We’ve all seen it. The child that sits there and doesn’t do any of their school work even though you know they can do it. Or maybe, they get up and run around the classroom, or even go to the bathroom frequently to avoid work. Perhaps you have ended up in a power struggle with these children, or even (gasp) taken away recess!
If you have been around here for any length of time, you know that some of these behaviors can actually be related to anxiety. It is most likely not a child who is trying to be difficult, but rather a child that is struggling with something inside. So today I am going to share my top 5 tips for helping an anxious child in the classroom. These strategies are also effective for resistant learners, or those who seem to have low motivation.
Don’t EVER take away recess from an anxious child (or any child for that matter). If anything give them MORE movement. Movement helps to regulate the nervous system. This includes the chemicals that are released when someone is anxious. So by letting them move more, they can calm down. Allowing for short, simple breaks every 20-30 minutes is a great way to keep a student engaged. Giving them specific movements to do helps keep them on task as well. I like to choose some brain-based movements such as standing twists, cross-taps, and side bends.
This means that instead of jumping right into a new or challenging concept, you might let the student “warm-up” with something easier, including material that you will review. This method can allow the child to ease into something more difficult instead of being frozen in fear or feel overwhelmed by new material. This is also a great way to build confidence in an anxious student.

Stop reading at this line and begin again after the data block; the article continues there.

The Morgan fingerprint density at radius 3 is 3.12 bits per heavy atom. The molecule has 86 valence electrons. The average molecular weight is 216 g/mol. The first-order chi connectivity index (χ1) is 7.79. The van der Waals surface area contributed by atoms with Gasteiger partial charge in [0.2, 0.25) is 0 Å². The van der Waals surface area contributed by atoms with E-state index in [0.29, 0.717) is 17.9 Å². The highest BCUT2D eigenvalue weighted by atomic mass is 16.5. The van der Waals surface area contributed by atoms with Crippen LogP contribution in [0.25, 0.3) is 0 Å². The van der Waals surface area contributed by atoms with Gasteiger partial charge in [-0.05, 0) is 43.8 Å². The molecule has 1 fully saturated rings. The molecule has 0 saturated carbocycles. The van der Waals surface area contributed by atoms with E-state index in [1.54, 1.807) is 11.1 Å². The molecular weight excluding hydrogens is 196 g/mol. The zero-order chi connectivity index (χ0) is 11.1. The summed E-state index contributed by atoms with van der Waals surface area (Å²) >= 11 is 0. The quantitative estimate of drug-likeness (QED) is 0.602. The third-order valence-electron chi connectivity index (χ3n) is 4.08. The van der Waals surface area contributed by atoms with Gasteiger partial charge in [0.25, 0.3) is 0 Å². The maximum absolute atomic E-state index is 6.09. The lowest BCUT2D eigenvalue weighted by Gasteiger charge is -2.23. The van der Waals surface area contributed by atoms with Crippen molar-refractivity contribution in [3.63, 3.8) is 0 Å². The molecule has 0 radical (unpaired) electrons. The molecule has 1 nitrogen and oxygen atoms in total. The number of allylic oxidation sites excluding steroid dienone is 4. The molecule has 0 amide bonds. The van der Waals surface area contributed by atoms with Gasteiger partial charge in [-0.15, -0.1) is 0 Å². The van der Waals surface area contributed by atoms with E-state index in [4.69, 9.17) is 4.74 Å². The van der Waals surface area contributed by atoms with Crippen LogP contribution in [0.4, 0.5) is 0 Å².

Sometimes during virtual (or in-person) learning students can become entirely overwhelmed by so many tasks and assignments. Breaking tasks down into smaller goals can help them to feel as if they are moving forward and accomplishing their goals. If they have several assignments for that day, maybe only write down three at a time. When those three tasks are completed, then add a few more.
Letting an anxious child have a purpose and something that you count on them to do can be a very helpful way to manage anxiety. This can be especially helpful for times of transition because the child can focus on the task and not the anxiety with moving to the next task or place.
This can be an area where you have simple activities that can help them regulate. This may be a fidget tool, breathing cards, play-doh, etc. Teaching them to go to this place when they are feeling anxious is a great way to teach emotion regulation. Helping them to notice what they feel in their bodies can help signal them to use the regulation station. For example, if your heart starts beating faster, use the deep breathing tool. Having a sand tray can be very calming and effective. I usually recommend this for older children so it does not all get dumped out. Be supportive of a child who is using the regulation station, and understand that they may use it very frequently at first, but then taper off.
Overall, providing a supportive and encouraging environment can really help students who struggle with anxiety, depression, or low motivation. Breaking down tasks into smaller goals, giving them a job, utilizing movement during learning, and allowing them a safe place to help regulate are all simple and effective strategies to support learning. If you are looking for more ideas to help the brain, body, and behavior check out our ideas here.